The Presidential documentaries in particular underscore this perpetual motion. The script and images in a show deliberately veer away from any partisan philosophy and show how two immutable forces constantly clash. If one political party wins a battle, the other side works tirelessly to undo that victory. The writing in these films, coupled with the imagery used to underscore the narration, shows exactly why American politics is always moving one step forward and two steps back, defeating any progress in our society. A viewer can easily interpret how we reached our present legislative stalemate from these documentaries.
The Presidential series, which are three- or four-hour-long episodes, include Nixon (1990), directed by David Espar; LBJ (1991), directed by David Grubin, Elizabeth Deane and Marilyn H. Mellowes; George Washington: The Man Who Wouldn’t Be King(1992), directed by David Sutherland; The Kennedys (1992), directed by Phillip Whitehead and Marilyn H. Mellowes; Eisenhower (1993), directed by Adrianna Bosch and Austin Hoyt; FDR (1994), directed by David Grubin; Reagan (1998), directed by Adriana Bosch and Austin Hoyt; and John and Abigail Adams (2006), directed by Peter Jones.
To celebrate the 50th anniversary of the death of John F. Kennedy, JFK, a new four-hour documentary directed by Susan Bellows, will be broadcast this November. “With our Presidential biographies, we strive for a better understanding of the men who have held the office,” Samels explains. “While we’re interested in the decisions they made, we also want to know why they made them — what in their lives led to a particular worldview? What shaped these men and how did those factors in turn shape our country?”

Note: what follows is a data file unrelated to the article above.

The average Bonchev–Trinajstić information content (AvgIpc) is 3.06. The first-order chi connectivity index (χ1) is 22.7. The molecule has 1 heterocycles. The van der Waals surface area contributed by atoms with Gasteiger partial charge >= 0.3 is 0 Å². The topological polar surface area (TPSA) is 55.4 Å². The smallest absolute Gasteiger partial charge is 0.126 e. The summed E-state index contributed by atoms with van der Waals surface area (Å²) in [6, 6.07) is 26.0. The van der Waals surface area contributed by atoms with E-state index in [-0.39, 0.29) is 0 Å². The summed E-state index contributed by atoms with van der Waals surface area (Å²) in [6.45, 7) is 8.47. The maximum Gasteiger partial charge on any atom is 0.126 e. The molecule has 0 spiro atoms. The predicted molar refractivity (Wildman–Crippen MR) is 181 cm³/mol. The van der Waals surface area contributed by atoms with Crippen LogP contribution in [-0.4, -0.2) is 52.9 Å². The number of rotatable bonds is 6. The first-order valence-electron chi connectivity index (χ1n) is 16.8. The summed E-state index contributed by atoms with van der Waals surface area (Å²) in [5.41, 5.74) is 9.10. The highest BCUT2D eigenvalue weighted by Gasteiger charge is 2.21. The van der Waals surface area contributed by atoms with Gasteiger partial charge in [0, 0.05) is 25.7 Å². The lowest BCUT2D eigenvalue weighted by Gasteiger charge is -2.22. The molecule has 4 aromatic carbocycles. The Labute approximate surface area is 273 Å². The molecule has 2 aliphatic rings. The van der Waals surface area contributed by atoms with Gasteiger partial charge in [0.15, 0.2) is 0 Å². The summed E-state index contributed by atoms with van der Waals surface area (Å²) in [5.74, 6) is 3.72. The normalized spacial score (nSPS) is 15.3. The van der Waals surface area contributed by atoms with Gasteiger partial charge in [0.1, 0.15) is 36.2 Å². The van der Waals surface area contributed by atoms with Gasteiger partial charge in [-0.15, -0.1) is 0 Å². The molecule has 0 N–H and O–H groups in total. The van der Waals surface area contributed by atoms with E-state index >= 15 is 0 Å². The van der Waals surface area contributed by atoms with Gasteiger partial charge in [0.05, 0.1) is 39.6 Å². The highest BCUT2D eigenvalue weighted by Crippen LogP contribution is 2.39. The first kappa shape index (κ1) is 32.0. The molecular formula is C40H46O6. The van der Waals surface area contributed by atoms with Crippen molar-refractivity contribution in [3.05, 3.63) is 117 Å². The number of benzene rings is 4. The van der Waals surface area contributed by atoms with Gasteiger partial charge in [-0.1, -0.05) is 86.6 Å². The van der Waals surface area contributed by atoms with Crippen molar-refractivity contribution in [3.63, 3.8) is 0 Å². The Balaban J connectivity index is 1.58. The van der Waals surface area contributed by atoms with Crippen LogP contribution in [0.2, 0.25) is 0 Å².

In his producing career, Samels is especially proud of the multi-part The Abolitionists (2013), directed by Rob Rapley, which can be regarded as the prequel to Eyes on the Prize. Eyes itself was withheld from rebroadcasting for many years because of rights problems, but is now a part of the American Experience library with expanded productions.
In addition to those series on African-American history, American Experience has broadcast acclaimed documentaries on Martin Luther King (Citizen King, 2004), directed by Orlando Bagwell and W. Noland Walker, and Jesse Owens (Jesse Owens, 2012), directed by Laurens Grant and written by Stanley Nelson. Nelson has produced several of these documentaries on African-American history, including Marcus Garvey: Look For Me in the Whirlwind (2001) and The Murder of Emmett Till (2003). One of the earliest shows was Kennedy vs. Wallace: A Crisis Up Close (1988) by Drew Associates’ Robert Drew.
On a lighter note, American Experience is celebrating the 75th anniversary this October of one of the most famous broadcasting stunts of all time — Orson Welles’ Halloween 1938 radio broadcast of H.G. Wells’ novel The War of the Worlds — with an eponymous documentary by Cathleen O’Connell. Welles and his Mercury Theatre adapted the novel about the invasion of the United States by Martians as if it were a real CBS radio broadcast, a mock-documentary concept. Panic ensued and it is still remembered to this day, but mostly as a comic event.
“In an era when the public can still be fooled or misled by what is read online, in print, or seen on TV, The War of the Worlds is a timely reminder of the power of mass media,” comments Samels. But The American Experience was never about deluding the public or about television as a passive experience. It is interactive and encourages its audience to delve deeply into the subject with reminders on the screen to visit its website. Since its website was created in 1995, over 100 American Experience programs are now available on the Internet with additional footage and background information: www.pbs.org/wgbh/americanexperience.
American Experience, after all, is our experience with American life.